On a related note, Heartwork’s message is that art history is more entertaining for people when they make their own connections with artwork. For example, after creating a version of The Starry Night in cupcakes or re-creating Whistler’s Mother, I found new meaning and delight in these paintings.

So, you’re still a teenager…any dreams of working in museums one day?

I would love to work in museums one day! This summer, I got my feet wet in the museum world by serving as a one-day shadow at the National Portrait Gallery, the Philadelphia Museum of Art, and the Corcoran Gallery of Art.

I also was delighted to volunteer at the University of Pennsylvania Museum of Archaeology and Anthropology’s summer camp. Through all of these experiences, I greatly enjoyed meeting museum staff members and getting a behind-the-scenes peek at what it takes to run a museum.

Photo by kimadababe via Flickr.

Are there any art history-related books that you particularly like or would recommend to others interested in the field?

I wholeheartedly recommend Girl with a Pearl Earring by Tracy Chevalier. For the younger set, I adored Art Fraud Detective: Spot the Difference, Solve the Crime! by Anna Nilsen when I was a kindergartener. I have fond memories of reading it with my family, and I lovingly called it “Art Frog.”

It would also be a dream come true to write my own art history-inspired novels one day. As both an art history enthusiast and an avid writer, I wrote Once Upon a Masterpiece: An Art History Adventure, a storybook designed to introduce young children to the joys of art history. To help save the arts in schools that are facing budget cuts, I donated copies of the book to dozens of elementary schools in the School District of Philadelphia.






Guest Posts

Guest Post: Don Wildman and a Mystery of a Museum Show

History explorer and museum enthusiast Don Wildman hosts Travel Channel's "Mysteries at the Museum."

By Don Wildman

For the last five television seasons I’ve hosted Mysteries at the Museum on Travel Channel, a show that takes its audience on a weekly odyssey deep into the archives of American museums. In each episode, we learn from curators and experts about the historical significance of an array of remarkable artifacts. For a museum lover like me, hosting this series is nothing less than a dream job.

I was raised just outside of Philadelphia, a city famous for its esteemed museum culture, with places like the Academy of Natural Sciences, the Barnes Foundation, Mutter Museum, and the Philadelphia Museum of Art. The place is cram-packed with institutions. Not to mention, you can hardly turn a corner on the street without walking into a major moment of our nation’s heritage. Philly instilled in me a deep appreciation of the past as it affects our present—and museums, of course, were central to this experience. So imagine, decades later, when I was tapped to host a show about museums. Amazing!

It has been a lucky passage for me. For my entire life, I’ve been a happy outsider when visiting museums—paying my admission fee, bending the metal tag onto my collar, and strolling purposefully through galleries. I’m still an outsider but having met so many museum pros in my work, my appreciation of the business of exhibition has soared. It’s like anything, I suppose—restaurants, theater, certainly television. Whenever you get to peek behind the curtain and see the humanity at work, it’s a reality check. But in the case of museum management, I’ve been only astonished by the passion and intelligence involved in telling the stories of collections. From near or far, it’s a really smart business to examine.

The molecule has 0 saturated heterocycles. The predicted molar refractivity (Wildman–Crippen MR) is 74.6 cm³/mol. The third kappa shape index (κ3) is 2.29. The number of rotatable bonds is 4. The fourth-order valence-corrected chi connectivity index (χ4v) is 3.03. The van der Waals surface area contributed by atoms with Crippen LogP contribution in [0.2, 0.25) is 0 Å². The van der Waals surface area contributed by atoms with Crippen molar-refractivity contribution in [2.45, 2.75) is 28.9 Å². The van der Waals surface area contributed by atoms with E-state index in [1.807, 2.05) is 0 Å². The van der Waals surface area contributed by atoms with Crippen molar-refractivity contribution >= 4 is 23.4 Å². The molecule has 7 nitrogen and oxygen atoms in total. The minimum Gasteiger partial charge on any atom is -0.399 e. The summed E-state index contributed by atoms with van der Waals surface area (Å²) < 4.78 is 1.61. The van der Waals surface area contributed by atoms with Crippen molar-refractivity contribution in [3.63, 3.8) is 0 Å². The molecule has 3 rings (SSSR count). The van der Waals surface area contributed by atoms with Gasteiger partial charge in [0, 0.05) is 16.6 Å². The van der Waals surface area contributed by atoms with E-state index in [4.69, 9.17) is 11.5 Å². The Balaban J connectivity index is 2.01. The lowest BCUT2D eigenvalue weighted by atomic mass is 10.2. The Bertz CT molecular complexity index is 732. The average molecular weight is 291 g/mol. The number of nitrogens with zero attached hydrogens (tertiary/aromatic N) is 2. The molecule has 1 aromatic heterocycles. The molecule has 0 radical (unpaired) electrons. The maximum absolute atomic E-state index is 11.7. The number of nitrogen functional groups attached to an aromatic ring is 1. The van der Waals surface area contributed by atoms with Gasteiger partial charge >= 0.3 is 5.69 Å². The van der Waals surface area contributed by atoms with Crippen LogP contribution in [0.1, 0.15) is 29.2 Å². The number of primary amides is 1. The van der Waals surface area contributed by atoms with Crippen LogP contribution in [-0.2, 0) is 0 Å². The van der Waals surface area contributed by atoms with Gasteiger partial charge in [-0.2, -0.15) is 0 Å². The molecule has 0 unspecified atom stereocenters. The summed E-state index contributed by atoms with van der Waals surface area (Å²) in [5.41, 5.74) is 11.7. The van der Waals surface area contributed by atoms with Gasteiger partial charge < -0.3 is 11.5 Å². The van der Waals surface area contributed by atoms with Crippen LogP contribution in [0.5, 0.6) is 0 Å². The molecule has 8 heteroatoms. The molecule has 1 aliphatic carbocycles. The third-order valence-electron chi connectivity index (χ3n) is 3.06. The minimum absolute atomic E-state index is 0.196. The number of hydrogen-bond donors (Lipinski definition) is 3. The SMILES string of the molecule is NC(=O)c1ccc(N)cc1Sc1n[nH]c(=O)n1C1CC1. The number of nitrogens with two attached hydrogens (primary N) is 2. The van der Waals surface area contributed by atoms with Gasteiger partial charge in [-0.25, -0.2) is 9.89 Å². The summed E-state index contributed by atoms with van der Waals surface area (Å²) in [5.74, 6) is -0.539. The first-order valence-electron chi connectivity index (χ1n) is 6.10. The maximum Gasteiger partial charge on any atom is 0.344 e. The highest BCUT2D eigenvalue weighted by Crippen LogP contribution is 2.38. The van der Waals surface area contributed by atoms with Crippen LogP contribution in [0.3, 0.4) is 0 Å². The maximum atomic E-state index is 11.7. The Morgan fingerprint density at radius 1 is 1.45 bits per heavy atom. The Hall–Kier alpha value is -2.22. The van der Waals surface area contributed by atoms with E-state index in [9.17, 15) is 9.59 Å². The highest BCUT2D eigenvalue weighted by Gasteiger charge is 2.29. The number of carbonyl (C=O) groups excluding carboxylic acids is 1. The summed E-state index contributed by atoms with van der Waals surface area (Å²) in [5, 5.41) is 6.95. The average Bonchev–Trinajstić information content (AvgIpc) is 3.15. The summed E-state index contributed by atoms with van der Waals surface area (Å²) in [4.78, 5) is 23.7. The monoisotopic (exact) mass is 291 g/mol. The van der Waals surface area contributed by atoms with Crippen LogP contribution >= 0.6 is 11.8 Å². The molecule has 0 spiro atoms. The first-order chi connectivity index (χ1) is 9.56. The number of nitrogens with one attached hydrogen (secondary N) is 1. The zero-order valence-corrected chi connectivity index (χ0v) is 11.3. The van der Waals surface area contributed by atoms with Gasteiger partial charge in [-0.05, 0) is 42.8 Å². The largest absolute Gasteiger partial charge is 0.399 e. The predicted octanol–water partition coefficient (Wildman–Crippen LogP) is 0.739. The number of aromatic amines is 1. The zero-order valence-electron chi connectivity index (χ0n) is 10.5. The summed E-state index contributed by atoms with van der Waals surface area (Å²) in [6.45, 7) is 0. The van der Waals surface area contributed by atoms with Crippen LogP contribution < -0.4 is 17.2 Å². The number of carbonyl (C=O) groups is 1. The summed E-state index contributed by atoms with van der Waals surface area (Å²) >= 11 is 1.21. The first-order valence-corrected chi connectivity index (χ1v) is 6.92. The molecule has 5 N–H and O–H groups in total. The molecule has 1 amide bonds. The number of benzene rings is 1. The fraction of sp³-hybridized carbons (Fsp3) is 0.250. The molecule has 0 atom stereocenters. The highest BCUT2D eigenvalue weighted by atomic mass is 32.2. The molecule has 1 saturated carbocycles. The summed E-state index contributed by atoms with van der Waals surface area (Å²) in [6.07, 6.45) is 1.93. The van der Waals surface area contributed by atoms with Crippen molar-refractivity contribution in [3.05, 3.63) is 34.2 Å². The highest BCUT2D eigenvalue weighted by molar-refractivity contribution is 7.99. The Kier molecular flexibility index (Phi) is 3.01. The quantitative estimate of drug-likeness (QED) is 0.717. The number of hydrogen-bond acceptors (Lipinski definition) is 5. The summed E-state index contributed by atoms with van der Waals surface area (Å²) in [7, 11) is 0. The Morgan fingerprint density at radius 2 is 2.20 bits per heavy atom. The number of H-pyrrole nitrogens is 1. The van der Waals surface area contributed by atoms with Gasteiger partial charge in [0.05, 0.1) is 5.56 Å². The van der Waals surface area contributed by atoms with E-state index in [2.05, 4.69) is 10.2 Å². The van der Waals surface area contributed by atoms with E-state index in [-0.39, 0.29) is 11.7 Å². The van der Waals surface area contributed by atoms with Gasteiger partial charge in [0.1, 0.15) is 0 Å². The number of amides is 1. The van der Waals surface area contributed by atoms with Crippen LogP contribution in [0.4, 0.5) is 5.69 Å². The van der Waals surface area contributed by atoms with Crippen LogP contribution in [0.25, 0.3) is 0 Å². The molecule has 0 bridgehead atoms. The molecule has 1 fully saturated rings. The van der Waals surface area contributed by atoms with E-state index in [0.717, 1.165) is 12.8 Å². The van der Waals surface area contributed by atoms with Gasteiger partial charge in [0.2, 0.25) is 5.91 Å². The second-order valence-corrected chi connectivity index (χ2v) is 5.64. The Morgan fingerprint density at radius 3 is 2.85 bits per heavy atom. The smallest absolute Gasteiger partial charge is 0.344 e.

Travel Channel's "Mysteries at the Museum" crew sets up to film the next segment.

We do our own kind of curatorship on the show. At least, I like to think of it this way. Mysteries at the Museum is about artifacts, five or six different ones in each episode. Our production team of around thirty-five researchers, editors, and producers (and one host!) finds the artifacts and develops the segments. But any museum curator knows an artifact is basically just an object if you don’t have the story behind it. So we have to vet each artifact considered on the series for the quality of its tale. Does it have a mystery? Do we care about the characters involved? Is there a takeaway for the audience? What’s the “huh?!” factor? That final criterion probably has more to do with the show’s success than any other element. If we’ve done our job right, we’ve made each artifact’s story relevant to a modern audience and provided a revelation, large or small.

Before Mysteries at the Museum, I was a down-in-the-muck action guy on Off Limits, another Travel Channel series that climbed me through the gnarliest spaces of our nation’s infrastructure, discussing history and engineering. How did Boston clean up its filthy harbor? Well, let’s rappel into a disgusting sewage interceptor and find out! It wasn’t enough to stand and point at a Colorado gold mine and say “whoa.” I had to dynamite a mountainside. You see, it’s modern TV; you can’t host it if you’re not willing to be punished for it. So much of life now involves this “do or die” immediacy. For better or worse, we are no longer a society that stands back and watches—and the same certainly holds true for museums. Those strolling minions are expecting more.

Props on the set of Travel Channel's "Mysteries at the Museum."

It was the remote that changed television. In museums, I suppose, it’s the competition. There are more than 17,500 museums in America containing over a billion artifacts. But the fact that people visit US museums some 850 million times every year represents a rather rich potential. On Mysteries at the Museum, we eagerly dive into it every week, trusting that what makes people watch our show is the same curiosity that takes them so many times to so many museums. At heart, people want to learn. And people want to look at stuff.

This year, Travel Channel spun off another series called Monumental Mysteries in which I get to tell the stories behind iconic American monuments. Many of our same team work on both shows. But Mysteries at the Museum is the original and a true gratification for all involved.  In today’s television marketplace, a series with the word museum in the title is a pretty rare commodity—one that makes us very proud indeed.


For the past few years, Don Wildman has held one of the museum world’s dream jobs: host of Mysteries at the Museum, which airs on Thursdays at 9pm ET/PT on Travel Channel. To prepare for the fifth season, which premieres this Thursday, August 15, check out Don’s most shocking museum mysteries here.